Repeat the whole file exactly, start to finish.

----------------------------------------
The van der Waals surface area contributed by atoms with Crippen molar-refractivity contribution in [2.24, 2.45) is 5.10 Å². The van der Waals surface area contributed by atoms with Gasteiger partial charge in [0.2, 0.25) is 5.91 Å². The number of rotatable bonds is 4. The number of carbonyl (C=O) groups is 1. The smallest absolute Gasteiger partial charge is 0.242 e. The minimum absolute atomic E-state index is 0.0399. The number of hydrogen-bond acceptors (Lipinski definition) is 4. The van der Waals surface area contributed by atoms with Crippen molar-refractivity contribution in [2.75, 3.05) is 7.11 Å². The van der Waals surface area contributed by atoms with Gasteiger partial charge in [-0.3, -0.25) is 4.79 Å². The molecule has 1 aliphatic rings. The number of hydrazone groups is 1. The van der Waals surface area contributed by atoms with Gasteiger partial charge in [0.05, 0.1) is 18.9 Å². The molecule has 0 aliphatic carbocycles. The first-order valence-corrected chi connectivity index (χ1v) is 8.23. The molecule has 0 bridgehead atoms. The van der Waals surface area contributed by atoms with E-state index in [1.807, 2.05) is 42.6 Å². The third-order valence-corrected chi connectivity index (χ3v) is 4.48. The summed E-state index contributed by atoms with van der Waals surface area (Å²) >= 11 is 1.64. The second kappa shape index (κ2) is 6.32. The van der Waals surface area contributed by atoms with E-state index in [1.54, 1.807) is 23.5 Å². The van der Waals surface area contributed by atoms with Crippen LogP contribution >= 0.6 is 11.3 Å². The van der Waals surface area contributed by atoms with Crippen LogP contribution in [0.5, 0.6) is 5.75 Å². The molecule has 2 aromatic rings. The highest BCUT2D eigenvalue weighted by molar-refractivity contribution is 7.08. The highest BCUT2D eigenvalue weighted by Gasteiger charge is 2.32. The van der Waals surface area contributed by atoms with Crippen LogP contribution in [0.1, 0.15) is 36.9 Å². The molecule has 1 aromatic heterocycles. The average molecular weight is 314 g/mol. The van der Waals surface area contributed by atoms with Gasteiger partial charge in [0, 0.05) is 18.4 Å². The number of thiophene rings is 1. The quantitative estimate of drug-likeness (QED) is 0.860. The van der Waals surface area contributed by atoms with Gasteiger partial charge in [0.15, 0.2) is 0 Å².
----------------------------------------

The van der Waals surface area contributed by atoms with Crippen molar-refractivity contribution in [2.24, 2.45) is 5.10 Å². The van der Waals surface area contributed by atoms with Gasteiger partial charge in [0.2, 0.25) is 5.91 Å². The number of rotatable bonds is 4. The number of carbonyl (C=O) groups is 1. The smallest absolute Gasteiger partial charge is 0.242 e. The minimum absolute atomic E-state index is 0.0399. The number of hydrogen-bond acceptors (Lipinski definition) is 4. The van der Waals surface area contributed by atoms with Crippen molar-refractivity contribution in [2.75, 3.05) is 7.11 Å². The van der Waals surface area contributed by atoms with Gasteiger partial charge in [-0.3, -0.25) is 4.79 Å². The molecule has 1 aliphatic rings. The number of hydrazone groups is 1. The van der Waals surface area contributed by atoms with Gasteiger partial charge in [0.05, 0.1) is 18.9 Å². The molecule has 0 aliphatic carbocycles. The first-order valence-corrected chi connectivity index (χ1v) is 8.23. The molecule has 0 bridgehead atoms. The van der Waals surface area contributed by atoms with E-state index in [1.807, 2.05) is 42.6 Å². The third-order valence-corrected chi connectivity index (χ3v) is 4.48. The summed E-state index contributed by atoms with van der Waals surface area (Å²) >= 11 is 1.64. The second kappa shape index (κ2) is 6.32. The van der Waals surface area contributed by atoms with E-state index in [1.54, 1.807) is 23.5 Å². The van der Waals surface area contributed by atoms with Crippen LogP contribution >= 0.6 is 11.3 Å². The van der Waals surface area contributed by atoms with Crippen LogP contribution in [0.5, 0.6) is 5.75 Å². The molecule has 2 aromatic rings. The highest BCUT2D eigenvalue weighted by molar-refractivity contribution is 7.08. The highest BCUT2D eigenvalue weighted by Gasteiger charge is 2.32. The van der Waals surface area contributed by atoms with Crippen LogP contribution in [0.1, 0.15) is 36.9 Å². The molecule has 1 aromatic heterocycles. The average molecular weight is 314 g/mol. The van der Waals surface area contributed by atoms with Gasteiger partial charge in [0, 0.05) is 18.4 Å². The number of thiophene rings is 1. The quantitative estimate of drug-likeness (QED) is 0.860. The van der Waals surface area contributed by atoms with Gasteiger partial charge in [0.15, 0.2) is 0 Å².